Blog | Declaration of Principles and Code of Conduct: A Q&A With Democracy Program Director David Carroll, Ph.D.

David Carroll manages the Democracy Program’s projects on election observation, civil society strengthening, and promotion of the rule of law.

When did the practice of election observation first start, and when did it first start to emerge as a professional field?

Although election observation has existed for many decades, the end of the Cold War in the late 1980s triggered a dramatic expansion in the number of election observation missions. The professionalization of the field has been more gradual, first emerging through informal communication and coordination among observer groups about best practices and principles, and more recently through the formal consultations that led to the adoption of the Declaration of Principles and Code of Conduct.

The Carter Center has been engaged in election observation activities since the late 1980s, starting with several observation missions in Latin America and the Caribbean. The Center now works globally on election observation and is widely-recognized for its high standards of impartiality and professionalism.

What prompted The Carter Center, NDI, and the United Nations to undertake a project to create common standards for observation?

The proliferation of observer organizations and election observation missions in the last decade led to varying methods and different standards of professionalism and to concerns that some organizations had conflicts of interest or political agendas. In addition, there were several cases where elections were criticized by some observer organizations, yet praised by others, resulting in doubts about the credibility of election observation as a whole.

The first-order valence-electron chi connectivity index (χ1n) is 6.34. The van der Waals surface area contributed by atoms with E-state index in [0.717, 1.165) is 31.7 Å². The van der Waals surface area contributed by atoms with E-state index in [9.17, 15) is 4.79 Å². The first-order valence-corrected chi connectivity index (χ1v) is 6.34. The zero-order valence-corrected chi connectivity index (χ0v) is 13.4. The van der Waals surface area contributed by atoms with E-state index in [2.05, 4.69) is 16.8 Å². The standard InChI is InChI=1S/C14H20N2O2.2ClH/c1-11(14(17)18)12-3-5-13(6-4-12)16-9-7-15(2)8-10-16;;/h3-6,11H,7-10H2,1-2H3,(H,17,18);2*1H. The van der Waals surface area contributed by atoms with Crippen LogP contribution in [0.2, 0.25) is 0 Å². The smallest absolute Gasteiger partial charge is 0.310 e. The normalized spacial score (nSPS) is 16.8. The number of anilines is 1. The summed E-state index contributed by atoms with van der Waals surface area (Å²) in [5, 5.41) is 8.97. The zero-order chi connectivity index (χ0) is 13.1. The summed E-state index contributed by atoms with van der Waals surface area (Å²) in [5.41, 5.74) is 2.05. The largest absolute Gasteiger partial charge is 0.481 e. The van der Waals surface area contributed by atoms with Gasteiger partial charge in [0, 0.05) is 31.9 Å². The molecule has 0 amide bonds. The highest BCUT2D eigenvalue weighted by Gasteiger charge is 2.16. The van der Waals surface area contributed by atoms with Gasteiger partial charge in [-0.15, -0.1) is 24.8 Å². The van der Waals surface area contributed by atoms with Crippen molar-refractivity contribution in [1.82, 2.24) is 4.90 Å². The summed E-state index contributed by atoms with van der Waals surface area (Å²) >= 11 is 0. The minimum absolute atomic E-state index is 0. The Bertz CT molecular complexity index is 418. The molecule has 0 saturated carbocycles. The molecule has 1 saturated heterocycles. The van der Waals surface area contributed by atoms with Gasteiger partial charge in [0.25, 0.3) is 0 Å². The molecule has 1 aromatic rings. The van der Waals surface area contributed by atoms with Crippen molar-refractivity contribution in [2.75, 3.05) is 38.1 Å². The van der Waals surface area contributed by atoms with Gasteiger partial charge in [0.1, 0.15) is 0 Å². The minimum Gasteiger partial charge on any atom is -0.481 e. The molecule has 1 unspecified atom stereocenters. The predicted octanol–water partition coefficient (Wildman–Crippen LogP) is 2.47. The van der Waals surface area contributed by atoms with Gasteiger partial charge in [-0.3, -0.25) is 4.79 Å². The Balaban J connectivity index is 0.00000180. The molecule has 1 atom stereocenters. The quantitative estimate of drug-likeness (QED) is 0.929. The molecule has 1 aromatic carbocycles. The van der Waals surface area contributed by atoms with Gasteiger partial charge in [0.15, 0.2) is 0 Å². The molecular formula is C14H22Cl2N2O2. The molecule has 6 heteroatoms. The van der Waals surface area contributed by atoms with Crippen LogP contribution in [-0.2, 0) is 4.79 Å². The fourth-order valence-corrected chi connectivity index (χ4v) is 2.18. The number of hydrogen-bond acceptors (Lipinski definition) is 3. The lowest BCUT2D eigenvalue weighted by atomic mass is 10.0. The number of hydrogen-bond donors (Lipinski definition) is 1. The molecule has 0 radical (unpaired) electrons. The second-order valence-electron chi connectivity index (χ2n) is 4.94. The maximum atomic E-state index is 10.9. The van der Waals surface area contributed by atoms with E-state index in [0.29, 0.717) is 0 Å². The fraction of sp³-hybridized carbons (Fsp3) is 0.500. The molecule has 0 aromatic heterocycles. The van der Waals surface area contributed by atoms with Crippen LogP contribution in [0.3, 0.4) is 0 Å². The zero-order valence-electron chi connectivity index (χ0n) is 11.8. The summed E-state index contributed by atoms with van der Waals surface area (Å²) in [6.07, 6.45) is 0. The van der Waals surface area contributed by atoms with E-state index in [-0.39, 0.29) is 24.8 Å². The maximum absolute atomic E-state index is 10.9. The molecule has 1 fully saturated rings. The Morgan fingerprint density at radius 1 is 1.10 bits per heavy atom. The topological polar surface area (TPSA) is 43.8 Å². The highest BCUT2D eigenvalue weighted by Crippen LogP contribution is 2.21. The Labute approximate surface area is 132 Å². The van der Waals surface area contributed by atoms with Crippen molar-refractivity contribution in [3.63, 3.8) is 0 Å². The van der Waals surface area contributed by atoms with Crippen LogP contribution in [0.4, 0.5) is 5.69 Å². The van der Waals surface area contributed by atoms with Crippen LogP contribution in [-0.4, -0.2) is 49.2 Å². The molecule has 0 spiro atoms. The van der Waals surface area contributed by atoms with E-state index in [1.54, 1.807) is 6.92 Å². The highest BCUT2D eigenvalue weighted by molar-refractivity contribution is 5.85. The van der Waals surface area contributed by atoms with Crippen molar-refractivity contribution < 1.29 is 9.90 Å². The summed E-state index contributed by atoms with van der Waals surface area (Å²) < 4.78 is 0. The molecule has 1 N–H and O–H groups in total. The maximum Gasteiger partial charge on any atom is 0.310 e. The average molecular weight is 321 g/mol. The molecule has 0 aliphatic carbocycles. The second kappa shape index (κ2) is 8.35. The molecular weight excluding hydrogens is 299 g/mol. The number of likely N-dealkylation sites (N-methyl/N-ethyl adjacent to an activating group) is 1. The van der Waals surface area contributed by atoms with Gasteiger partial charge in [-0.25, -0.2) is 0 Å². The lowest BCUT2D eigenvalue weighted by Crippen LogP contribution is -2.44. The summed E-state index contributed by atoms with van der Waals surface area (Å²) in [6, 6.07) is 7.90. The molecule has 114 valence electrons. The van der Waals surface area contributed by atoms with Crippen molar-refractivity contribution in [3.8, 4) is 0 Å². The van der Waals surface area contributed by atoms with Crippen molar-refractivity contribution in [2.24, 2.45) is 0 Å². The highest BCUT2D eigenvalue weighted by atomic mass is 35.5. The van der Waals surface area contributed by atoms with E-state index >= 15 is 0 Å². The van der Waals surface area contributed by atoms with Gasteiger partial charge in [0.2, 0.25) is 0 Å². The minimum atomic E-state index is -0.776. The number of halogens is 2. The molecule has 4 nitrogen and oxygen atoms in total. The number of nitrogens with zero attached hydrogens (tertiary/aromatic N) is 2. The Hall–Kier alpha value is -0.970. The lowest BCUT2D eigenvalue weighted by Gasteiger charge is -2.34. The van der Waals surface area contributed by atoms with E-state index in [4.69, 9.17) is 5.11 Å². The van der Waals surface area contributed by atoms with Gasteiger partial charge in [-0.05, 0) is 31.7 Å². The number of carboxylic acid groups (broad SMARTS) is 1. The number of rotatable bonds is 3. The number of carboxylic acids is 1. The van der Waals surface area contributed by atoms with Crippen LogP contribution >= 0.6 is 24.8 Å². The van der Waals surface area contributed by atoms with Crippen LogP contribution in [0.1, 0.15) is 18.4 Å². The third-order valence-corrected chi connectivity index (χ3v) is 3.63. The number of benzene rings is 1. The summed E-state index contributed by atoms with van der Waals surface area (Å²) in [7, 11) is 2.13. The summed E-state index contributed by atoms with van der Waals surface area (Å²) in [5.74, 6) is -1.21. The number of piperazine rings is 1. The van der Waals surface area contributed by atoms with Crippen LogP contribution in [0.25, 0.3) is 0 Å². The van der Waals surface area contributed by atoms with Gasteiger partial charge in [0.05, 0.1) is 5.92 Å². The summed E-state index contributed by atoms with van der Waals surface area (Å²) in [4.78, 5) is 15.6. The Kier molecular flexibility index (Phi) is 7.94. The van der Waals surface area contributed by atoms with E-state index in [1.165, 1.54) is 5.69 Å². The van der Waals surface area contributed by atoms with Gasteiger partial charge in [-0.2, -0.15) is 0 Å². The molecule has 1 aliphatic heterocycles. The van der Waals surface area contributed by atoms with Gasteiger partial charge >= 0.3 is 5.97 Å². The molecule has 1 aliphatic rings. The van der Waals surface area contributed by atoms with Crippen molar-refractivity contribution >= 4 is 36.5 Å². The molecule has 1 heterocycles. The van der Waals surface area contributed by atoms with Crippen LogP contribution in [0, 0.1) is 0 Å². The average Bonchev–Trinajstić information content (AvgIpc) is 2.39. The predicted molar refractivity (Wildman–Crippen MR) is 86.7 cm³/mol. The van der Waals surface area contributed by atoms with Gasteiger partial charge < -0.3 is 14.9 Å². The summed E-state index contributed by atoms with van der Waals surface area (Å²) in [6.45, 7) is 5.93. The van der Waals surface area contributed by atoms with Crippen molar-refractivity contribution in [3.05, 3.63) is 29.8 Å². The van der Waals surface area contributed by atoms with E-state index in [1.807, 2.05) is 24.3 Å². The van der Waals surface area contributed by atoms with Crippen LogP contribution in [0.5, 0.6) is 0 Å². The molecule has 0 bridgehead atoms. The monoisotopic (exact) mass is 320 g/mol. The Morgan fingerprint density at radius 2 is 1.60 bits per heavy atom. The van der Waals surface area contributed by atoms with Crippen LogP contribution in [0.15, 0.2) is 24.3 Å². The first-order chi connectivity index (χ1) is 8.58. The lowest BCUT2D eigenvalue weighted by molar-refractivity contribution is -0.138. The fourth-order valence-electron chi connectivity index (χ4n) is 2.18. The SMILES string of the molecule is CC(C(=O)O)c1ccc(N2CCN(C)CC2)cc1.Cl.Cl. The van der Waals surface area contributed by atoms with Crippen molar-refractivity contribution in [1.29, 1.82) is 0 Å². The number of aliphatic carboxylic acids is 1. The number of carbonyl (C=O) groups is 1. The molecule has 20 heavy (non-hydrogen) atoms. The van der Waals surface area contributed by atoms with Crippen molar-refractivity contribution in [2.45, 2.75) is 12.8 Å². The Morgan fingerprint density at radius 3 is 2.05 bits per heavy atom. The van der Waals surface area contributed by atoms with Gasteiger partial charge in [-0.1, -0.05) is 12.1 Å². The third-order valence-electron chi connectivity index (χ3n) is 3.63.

What do you think are some of the most important points in the Declaration of Principles?

The Declaration tries to reconcile the difficult tension between the imperative of respecting the sovereignty and authority of host governments and election officials, versus observer organizations’ need for adequate access to all key phases of electoral processes in order to conduct their activities credibly.

Some of the most important points in the Declaration include the minimum prerequisites that must be met for credible international observation to go forward, including unimpeded access to all stages of the election process, all election technologies, and all persons involved in the process; freedom of movement, and freedom to make public statements; and the commitments to monitor all stages of the election process and harmonize observation methodologies among observer groups.

What impact do you think the Declaration will have? How will it strengthen democracy?

The Declaration will help ensure that election observation is carried out with greater consistency and credibility, thus promoting public and international confidence in election processes, as warranted. By implementing the Declaration, observer organizations will help highlight the role that democratic elections play in building genuinely democratic institutions and processes of governance.

Click here for a list of elections The Carter Center has observed.

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